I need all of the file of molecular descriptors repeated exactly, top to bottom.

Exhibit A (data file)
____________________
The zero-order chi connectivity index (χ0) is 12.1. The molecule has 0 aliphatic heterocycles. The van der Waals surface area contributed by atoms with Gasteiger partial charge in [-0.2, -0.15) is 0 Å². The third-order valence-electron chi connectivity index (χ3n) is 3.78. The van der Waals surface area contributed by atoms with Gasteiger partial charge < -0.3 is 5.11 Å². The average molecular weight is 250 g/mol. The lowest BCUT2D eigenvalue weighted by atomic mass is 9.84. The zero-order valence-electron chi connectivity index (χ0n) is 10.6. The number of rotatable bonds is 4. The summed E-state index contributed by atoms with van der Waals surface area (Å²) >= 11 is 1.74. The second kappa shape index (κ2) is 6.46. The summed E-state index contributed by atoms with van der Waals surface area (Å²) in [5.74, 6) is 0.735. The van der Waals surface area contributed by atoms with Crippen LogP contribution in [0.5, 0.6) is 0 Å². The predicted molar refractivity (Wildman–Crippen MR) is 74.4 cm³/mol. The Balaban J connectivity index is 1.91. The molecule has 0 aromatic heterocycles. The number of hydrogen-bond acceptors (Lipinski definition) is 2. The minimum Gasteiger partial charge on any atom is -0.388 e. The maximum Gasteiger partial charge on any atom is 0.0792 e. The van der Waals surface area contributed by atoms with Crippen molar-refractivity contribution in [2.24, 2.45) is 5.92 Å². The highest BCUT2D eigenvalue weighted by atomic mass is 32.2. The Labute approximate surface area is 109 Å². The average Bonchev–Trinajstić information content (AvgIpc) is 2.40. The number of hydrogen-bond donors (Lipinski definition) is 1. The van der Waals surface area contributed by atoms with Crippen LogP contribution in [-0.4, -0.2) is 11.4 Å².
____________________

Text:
The zero-order chi connectivity index (χ0) is 12.1. The molecule has 0 aliphatic heterocycles. The van der Waals surface area contributed by atoms with Gasteiger partial charge in [-0.2, -0.15) is 0 Å². The third-order valence-electron chi connectivity index (χ3n) is 3.78. The van der Waals surface area contributed by atoms with Gasteiger partial charge < -0.3 is 5.11 Å². The average molecular weight is 250 g/mol. The lowest BCUT2D eigenvalue weighted by atomic mass is 9.84. The zero-order valence-electron chi connectivity index (χ0n) is 10.6. The number of rotatable bonds is 4. The summed E-state index contributed by atoms with van der Waals surface area (Å²) >= 11 is 1.74. The second kappa shape index (κ2) is 6.46. The summed E-state index contributed by atoms with van der Waals surface area (Å²) in [5.74, 6) is 0.735. The van der Waals surface area contributed by atoms with Crippen LogP contribution in [0.5, 0.6) is 0 Å². The predicted molar refractivity (Wildman–Crippen MR) is 74.4 cm³/mol. The Balaban J connectivity index is 1.91. The molecule has 0 aromatic heterocycles. The number of hydrogen-bond acceptors (Lipinski definition) is 2. The minimum Gasteiger partial charge on any atom is -0.388 e. The maximum Gasteiger partial charge on any atom is 0.0792 e. The van der Waals surface area contributed by atoms with Crippen molar-refractivity contribution in [2.24, 2.45) is 5.92 Å². The highest BCUT2D eigenvalue weighted by atomic mass is 32.2. The Labute approximate surface area is 109 Å². The average Bonchev–Trinajstić information content (AvgIpc) is 2.40. The number of hydrogen-bond donors (Lipinski definition) is 1. The van der Waals surface area contributed by atoms with Crippen LogP contribution in [-0.4, -0.2) is 11.4 Å².